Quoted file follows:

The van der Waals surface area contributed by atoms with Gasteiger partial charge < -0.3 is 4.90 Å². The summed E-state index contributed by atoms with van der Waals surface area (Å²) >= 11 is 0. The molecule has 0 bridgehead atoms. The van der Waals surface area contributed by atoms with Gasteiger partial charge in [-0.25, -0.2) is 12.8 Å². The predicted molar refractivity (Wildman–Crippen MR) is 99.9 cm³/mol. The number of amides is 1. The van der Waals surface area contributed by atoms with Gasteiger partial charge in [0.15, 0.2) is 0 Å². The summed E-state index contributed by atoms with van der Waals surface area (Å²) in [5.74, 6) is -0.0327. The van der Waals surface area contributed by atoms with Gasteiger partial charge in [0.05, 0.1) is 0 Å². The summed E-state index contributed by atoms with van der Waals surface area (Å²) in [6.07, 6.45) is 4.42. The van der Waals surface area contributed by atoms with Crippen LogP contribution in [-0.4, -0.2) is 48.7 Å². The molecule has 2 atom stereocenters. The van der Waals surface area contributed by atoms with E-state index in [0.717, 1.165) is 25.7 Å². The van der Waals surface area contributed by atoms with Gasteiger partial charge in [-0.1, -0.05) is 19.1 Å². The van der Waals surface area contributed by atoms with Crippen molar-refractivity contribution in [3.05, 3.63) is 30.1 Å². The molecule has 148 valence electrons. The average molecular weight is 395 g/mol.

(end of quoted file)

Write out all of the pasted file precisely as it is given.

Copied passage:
The van der Waals surface area contributed by atoms with Gasteiger partial charge < -0.3 is 4.90 Å². The summed E-state index contributed by atoms with van der Waals surface area (Å²) >= 11 is 0. The molecule has 0 bridgehead atoms. The van der Waals surface area contributed by atoms with Gasteiger partial charge in [-0.25, -0.2) is 12.8 Å². The predicted molar refractivity (Wildman–Crippen MR) is 99.9 cm³/mol. The number of amides is 1. The van der Waals surface area contributed by atoms with Gasteiger partial charge in [0.15, 0.2) is 0 Å². The summed E-state index contributed by atoms with van der Waals surface area (Å²) in [5.74, 6) is -0.0327. The van der Waals surface area contributed by atoms with Gasteiger partial charge in [0.05, 0.1) is 0 Å². The summed E-state index contributed by atoms with van der Waals surface area (Å²) in [6.07, 6.45) is 4.42. The van der Waals surface area contributed by atoms with Crippen LogP contribution in [-0.4, -0.2) is 48.7 Å². The molecule has 2 atom stereocenters. The van der Waals surface area contributed by atoms with E-state index in [0.717, 1.165) is 25.7 Å². The van der Waals surface area contributed by atoms with Gasteiger partial charge in [-0.1, -0.05) is 19.1 Å². The van der Waals surface area contributed by atoms with Crippen molar-refractivity contribution in [3.05, 3.63) is 30.1 Å². The molecule has 148 valence electrons. The average molecular weight is 395 g/mol.